Hieun Tsang visited it and he refers to it as Po-Lu-Sha. According to him it was 2 1/2 miles in circumference. A Brahminical temple to the east and a monastery to the north which according to Buddhist legends was the place where Buddha preached the Law. After Mahmud of Ghazni conquered the area and converted it to Islam in 1026 AD. The name Gandhara disappeared
The Bactrian Greeks the scluptures Gandhara founded a new capital city of Pushkalavati at what is now Shaikhan Dheri to the north east of Bala Hisar on the other side of the river. One can see it from the top of the mound. Only a small portion of Shaikhan Dheri has been excavated and no effort has been made to label or preserve the excavations.
At the crossroads in the center of Charsadda turn night towards "Prang" through the hundreds of acres of graves all decorated with black and white stones in geometric patterns. There are several mounds in Prang - The debris of thousands of years of occupation - all un-excavated. South of village the River Swat joins River Kabul. In India near Allahabad at the confluence of the Ganges and Jumna rivers is the sacred town of Prayag. Prang is probably a corruption of Prayag, which indicates that perhaps this also was a sacred city. The people of the area too feel likewise, which may be the reason they bring their dead there for burial.
Shabqadr is a small town in Charsadda tehsil 17 miles north west of Peshawar. Here is a fort built by the Sikhs called Sharkargarh. The town was burnt by Mohmands in 1897 It has since been rebuilt
Bibi Syeda Dheri
It is a site half a mile to the north of Umarzai village in Charsadda tehsil here is a mound 60-ft high. Believed to be the site of the stupa erected to commemorate the conversion by Lord Buddha of goddess Hariti who used to devour children of the locality. There is also a shrine of a lady saint Bibi Syeda. It is believed that a pinch of earth from the site is an effective antidote in the case of small Pox.
Shar-i-Napursan is an archaeological site in Charsadda tehsil near the village Rajan Excavations have unearthed two distinct settlements of the Buddhist period and two of Muslim period. Coins of Manander, Hermaeous and Kanishka have been unearthed.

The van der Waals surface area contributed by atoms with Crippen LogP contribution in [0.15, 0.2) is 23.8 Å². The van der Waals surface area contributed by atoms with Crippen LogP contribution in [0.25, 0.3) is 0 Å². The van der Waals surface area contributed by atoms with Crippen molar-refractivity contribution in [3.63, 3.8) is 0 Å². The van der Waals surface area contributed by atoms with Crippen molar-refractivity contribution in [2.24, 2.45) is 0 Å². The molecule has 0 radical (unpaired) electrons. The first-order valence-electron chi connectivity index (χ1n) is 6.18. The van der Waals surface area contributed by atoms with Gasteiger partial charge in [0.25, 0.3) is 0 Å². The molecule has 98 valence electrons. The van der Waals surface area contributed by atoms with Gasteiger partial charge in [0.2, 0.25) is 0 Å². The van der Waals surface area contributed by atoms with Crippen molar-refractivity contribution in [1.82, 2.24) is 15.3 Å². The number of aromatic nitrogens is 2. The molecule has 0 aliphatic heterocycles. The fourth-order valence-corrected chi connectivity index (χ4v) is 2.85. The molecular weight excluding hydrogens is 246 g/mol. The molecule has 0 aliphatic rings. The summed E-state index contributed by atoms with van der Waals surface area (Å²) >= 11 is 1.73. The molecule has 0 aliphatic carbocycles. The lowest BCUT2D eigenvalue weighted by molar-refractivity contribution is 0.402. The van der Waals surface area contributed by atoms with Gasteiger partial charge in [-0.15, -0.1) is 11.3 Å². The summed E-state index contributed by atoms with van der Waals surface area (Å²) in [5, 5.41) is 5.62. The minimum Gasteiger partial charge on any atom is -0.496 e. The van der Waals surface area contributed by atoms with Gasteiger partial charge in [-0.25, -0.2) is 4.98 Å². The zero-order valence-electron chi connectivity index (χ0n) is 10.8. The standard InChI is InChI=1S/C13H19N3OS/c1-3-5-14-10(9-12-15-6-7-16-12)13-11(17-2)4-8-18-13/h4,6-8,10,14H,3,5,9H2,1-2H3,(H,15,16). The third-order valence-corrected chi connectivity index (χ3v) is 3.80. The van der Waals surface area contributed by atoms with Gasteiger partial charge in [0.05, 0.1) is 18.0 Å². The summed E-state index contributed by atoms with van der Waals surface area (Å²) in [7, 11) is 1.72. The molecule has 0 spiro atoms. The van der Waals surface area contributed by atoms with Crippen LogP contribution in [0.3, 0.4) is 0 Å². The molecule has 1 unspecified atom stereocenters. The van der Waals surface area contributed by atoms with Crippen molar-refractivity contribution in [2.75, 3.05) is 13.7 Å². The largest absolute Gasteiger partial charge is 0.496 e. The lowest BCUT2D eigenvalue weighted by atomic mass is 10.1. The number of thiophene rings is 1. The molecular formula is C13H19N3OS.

It is another archaeological site near Charsadda tehsil. A mile from Shar-i-Napursan A mound which contains the remains of a stupa, which according to Hieun Tsiang, was built by one Deven and some coins which connect them both to the first century AD have been unearthed Other finds include the image of the goddess Kalika-devi. Three inscribed jars, which were presented by some laymen to "the Community of the Four Quarters", are now in the Peshawar Museum.
Situated on the Right Bank of the Indus. 15 miles above Attock and four miles to the Southwest of Lahore village in the Swabi Tehsil lies the ancient and famous city Kund. The present village of Kund lies within the ruined walls of the old fortifications which once accommodated the victorious army of Alexander and through which successive invaders of India from the Northwest have passed. A deathblow to the prosperity and importance of the old city came with the diversion of the highway by the Mughals.
Within a radius of two miles around the village are remains of infinitely greater archaeological importance and excavations would certainly prove and unveil valuable discoveries worthy of the fame and past glory of the great city. Which is thought to have been built by Alexander. Its grandeur was depicted in the treasures of the Kushans, Muslims and the Brahman Princes of Kabul. The two inscriptions recovered from the site also, confirm these facts
Takht Bahi was developed as a Buddhist monastery between 1st and 7th centuries AD.